LSU BE, Med School Research Link Between Obesity, Breast Cancer
March 3, 2020
BATON ROUGE, LA – LSU Biological Engineering Assistant Professor Elizabeth Martin and LSU School of Medicine in New Orleans Associate Professor Frank Lau were recently awarded a $100,000 internal grant for a study on how the obese tissue environment alters response to breast cancer therapy.
Louisiana has the third-highest female breast cancer death rate in the United States and was ranked as having one of the highest obesity rates in 2018, statistics that prompted Lau and Martin to research whether obesity creates a tumor environment that supports chemotherapy resistance in breast cancer patients.
Martin has worked on breast cancer research at LSU for the past four years, so it made sense for her to pair up with Lau, a clinical surgeon, who is an expert in adipose (fatty) tissue. Lau developed a method to culture white adipose tissue while Martin and her students work with Lau to insert breast cancer cells and evaluate how the tissue environment is remodeled.
“One of the reasons breast cancer is so hard to treat is there are many different components to the stromal environment, which makes it tricky to identify how a patient will respond to therapy,” Martin said.
There are many factors that can alter responsive therapy to breast cancer, such as race, age, and obesity, which is the area Martin and her team are choosing to focus on. Compared to lean tissue, obese tissue has more inflammation and higher levels of collagen deposits, which can lead to fibrosis. Martin wants to discover if a collagen-rich environment makes breast cancer more aggressive.
“Studies have shown that breast cancer cells growing in a lab become more aggressive if they are on a stiff collagen-dense tissue matrix,” she said. “So, we want to see if it correlates in real tissues.”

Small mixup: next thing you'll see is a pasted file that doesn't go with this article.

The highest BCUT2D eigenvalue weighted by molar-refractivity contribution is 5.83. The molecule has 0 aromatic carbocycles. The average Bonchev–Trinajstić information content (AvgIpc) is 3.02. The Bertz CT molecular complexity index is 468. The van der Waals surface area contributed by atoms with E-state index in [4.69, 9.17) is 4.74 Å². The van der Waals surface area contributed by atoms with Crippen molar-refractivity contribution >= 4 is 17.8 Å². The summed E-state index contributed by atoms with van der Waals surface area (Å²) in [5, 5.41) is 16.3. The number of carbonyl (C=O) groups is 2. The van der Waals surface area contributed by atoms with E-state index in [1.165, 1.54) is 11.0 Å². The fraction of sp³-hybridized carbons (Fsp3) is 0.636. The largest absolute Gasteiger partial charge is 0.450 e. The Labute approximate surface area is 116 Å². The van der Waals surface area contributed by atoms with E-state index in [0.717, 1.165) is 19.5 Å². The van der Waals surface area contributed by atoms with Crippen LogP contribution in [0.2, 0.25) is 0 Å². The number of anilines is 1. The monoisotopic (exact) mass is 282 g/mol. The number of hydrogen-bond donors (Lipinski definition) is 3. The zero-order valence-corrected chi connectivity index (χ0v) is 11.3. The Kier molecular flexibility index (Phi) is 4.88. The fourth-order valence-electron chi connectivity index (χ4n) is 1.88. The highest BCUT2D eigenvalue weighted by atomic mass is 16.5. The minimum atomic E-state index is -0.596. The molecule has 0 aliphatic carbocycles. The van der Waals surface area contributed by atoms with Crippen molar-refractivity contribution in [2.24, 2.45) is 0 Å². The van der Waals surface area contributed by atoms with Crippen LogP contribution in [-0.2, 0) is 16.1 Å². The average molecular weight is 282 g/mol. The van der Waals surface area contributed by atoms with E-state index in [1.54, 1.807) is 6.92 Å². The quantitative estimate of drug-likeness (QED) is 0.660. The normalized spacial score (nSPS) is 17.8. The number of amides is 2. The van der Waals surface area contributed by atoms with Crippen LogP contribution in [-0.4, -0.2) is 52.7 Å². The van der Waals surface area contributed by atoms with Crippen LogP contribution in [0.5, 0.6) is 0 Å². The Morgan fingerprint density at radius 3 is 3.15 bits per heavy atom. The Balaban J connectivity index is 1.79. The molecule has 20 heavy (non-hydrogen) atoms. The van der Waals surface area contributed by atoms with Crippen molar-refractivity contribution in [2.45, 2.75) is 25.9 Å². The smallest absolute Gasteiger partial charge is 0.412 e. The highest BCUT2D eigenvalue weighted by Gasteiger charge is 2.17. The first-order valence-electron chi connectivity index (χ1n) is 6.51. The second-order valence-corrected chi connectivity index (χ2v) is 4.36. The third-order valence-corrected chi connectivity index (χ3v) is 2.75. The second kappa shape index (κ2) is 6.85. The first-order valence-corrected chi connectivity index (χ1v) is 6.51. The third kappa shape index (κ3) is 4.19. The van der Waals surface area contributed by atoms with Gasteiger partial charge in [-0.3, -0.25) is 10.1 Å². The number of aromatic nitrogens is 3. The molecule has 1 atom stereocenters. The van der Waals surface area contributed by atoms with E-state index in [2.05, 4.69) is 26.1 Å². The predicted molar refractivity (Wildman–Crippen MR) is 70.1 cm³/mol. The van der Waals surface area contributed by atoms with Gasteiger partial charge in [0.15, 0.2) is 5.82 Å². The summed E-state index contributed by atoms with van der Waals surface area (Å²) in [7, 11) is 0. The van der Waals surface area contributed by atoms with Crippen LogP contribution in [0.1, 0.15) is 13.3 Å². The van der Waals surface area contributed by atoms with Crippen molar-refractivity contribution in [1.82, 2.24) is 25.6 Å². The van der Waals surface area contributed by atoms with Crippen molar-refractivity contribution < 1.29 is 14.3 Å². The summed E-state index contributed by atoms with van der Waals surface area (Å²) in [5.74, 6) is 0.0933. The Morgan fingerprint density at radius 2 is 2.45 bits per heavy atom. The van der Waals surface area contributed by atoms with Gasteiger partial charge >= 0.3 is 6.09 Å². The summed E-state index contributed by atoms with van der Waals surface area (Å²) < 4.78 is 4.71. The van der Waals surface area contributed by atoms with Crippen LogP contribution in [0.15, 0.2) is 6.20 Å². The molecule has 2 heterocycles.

Martin’s team, made up of LSU BE PhD candidate Ethan Byrne and LSU BE undergraduates Morgan Doyle and Janusz Wojcik, will compare samples of lean and obese tissue to compare how the breast cancer cells behave in each one.
“What we think is happening is that when a tumor develops, the cells start invading tissue,” Byrne said. “The cells then degrade the tissue and as they’re taking it down, replace it with something that better suits them. They will also induce the cells around them to start changing the collagen content. The cells then start controlling everything.”
Byrne, who has worked with cancer cells in Martin’s lab for the past two summers, also trained in Lau’s lab last summer.
“They are culturing human breast tissue in between sheets of stem cells that anchor tissue down and allow for long-term growth in culture,” Byrne said. “Once the samples have been collected, we decellularize the samples and look at the fine microstructures and how they’re remodeled during tumor progression.”
Though a cure for breast cancer has yet to be found, the quest for more informed treatment options based on understanding the tissue environment of a tumor lives on through Martin and Lau’s research.
“This model allows us to more personalize our understanding of breast cancer drug resistance,” Martin said.
Contact: Libby Haydel